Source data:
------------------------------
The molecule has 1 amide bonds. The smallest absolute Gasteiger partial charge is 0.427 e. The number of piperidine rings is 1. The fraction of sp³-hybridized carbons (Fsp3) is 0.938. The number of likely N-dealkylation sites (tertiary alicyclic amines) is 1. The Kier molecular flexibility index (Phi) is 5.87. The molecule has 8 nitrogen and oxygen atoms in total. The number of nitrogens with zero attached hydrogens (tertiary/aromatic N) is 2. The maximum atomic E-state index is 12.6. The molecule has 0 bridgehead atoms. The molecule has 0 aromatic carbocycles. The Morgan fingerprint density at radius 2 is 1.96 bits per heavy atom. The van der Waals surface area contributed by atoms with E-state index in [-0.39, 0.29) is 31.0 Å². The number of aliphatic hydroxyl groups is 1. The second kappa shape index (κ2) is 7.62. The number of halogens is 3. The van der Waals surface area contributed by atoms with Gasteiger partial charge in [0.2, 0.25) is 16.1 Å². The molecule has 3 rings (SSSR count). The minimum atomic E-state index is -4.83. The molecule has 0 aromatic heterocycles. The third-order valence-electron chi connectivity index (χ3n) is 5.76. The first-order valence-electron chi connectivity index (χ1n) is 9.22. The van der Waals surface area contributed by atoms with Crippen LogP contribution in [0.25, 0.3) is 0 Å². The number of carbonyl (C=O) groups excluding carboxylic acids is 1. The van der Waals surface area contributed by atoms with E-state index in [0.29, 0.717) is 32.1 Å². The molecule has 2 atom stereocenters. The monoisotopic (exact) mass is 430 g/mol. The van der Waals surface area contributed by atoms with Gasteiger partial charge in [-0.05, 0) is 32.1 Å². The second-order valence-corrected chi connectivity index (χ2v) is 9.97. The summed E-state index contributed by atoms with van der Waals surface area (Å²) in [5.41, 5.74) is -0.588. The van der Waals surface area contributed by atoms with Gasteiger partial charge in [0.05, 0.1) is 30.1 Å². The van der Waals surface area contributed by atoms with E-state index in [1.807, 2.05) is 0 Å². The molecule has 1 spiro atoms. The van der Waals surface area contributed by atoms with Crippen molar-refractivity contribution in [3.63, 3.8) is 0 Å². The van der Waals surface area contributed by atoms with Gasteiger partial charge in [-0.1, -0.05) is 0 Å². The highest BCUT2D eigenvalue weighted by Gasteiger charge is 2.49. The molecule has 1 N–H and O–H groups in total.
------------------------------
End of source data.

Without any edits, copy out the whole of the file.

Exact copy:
The molecule has 1 amide bonds. The smallest absolute Gasteiger partial charge is 0.427 e. The number of piperidine rings is 1. The fraction of sp³-hybridized carbons (Fsp3) is 0.938. The number of likely N-dealkylation sites (tertiary alicyclic amines) is 1. The Kier molecular flexibility index (Phi) is 5.87. The molecule has 8 nitrogen and oxygen atoms in total. The number of nitrogens with zero attached hydrogens (tertiary/aromatic N) is 2. The maximum atomic E-state index is 12.6. The molecule has 0 bridgehead atoms. The molecule has 0 aromatic carbocycles. The Morgan fingerprint density at radius 2 is 1.96 bits per heavy atom. The van der Waals surface area contributed by atoms with E-state index in [-0.39, 0.29) is 31.0 Å². The number of aliphatic hydroxyl groups is 1. The second kappa shape index (κ2) is 7.62. The number of halogens is 3. The van der Waals surface area contributed by atoms with Gasteiger partial charge in [0.2, 0.25) is 16.1 Å². The molecule has 3 rings (SSSR count). The minimum atomic E-state index is -4.83. The molecule has 0 aromatic heterocycles. The third-order valence-electron chi connectivity index (χ3n) is 5.76. The first-order valence-electron chi connectivity index (χ1n) is 9.22. The van der Waals surface area contributed by atoms with Crippen LogP contribution in [0.25, 0.3) is 0 Å². The number of carbonyl (C=O) groups excluding carboxylic acids is 1. The van der Waals surface area contributed by atoms with E-state index in [0.29, 0.717) is 32.1 Å². The molecule has 2 atom stereocenters. The monoisotopic (exact) mass is 430 g/mol. The van der Waals surface area contributed by atoms with Gasteiger partial charge in [-0.05, 0) is 32.1 Å². The second-order valence-corrected chi connectivity index (χ2v) is 9.97. The summed E-state index contributed by atoms with van der Waals surface area (Å²) in [5.41, 5.74) is -0.588. The van der Waals surface area contributed by atoms with Gasteiger partial charge in [0.05, 0.1) is 30.1 Å². The van der Waals surface area contributed by atoms with E-state index in [1.807, 2.05) is 0 Å². The molecule has 1 spiro atoms. The van der Waals surface area contributed by atoms with Crippen molar-refractivity contribution in [3.63, 3.8) is 0 Å². The van der Waals surface area contributed by atoms with Gasteiger partial charge in [-0.1, -0.05) is 0 Å². The highest BCUT2D eigenvalue weighted by Gasteiger charge is 2.49. The molecule has 1 N–H and O–H groups in total.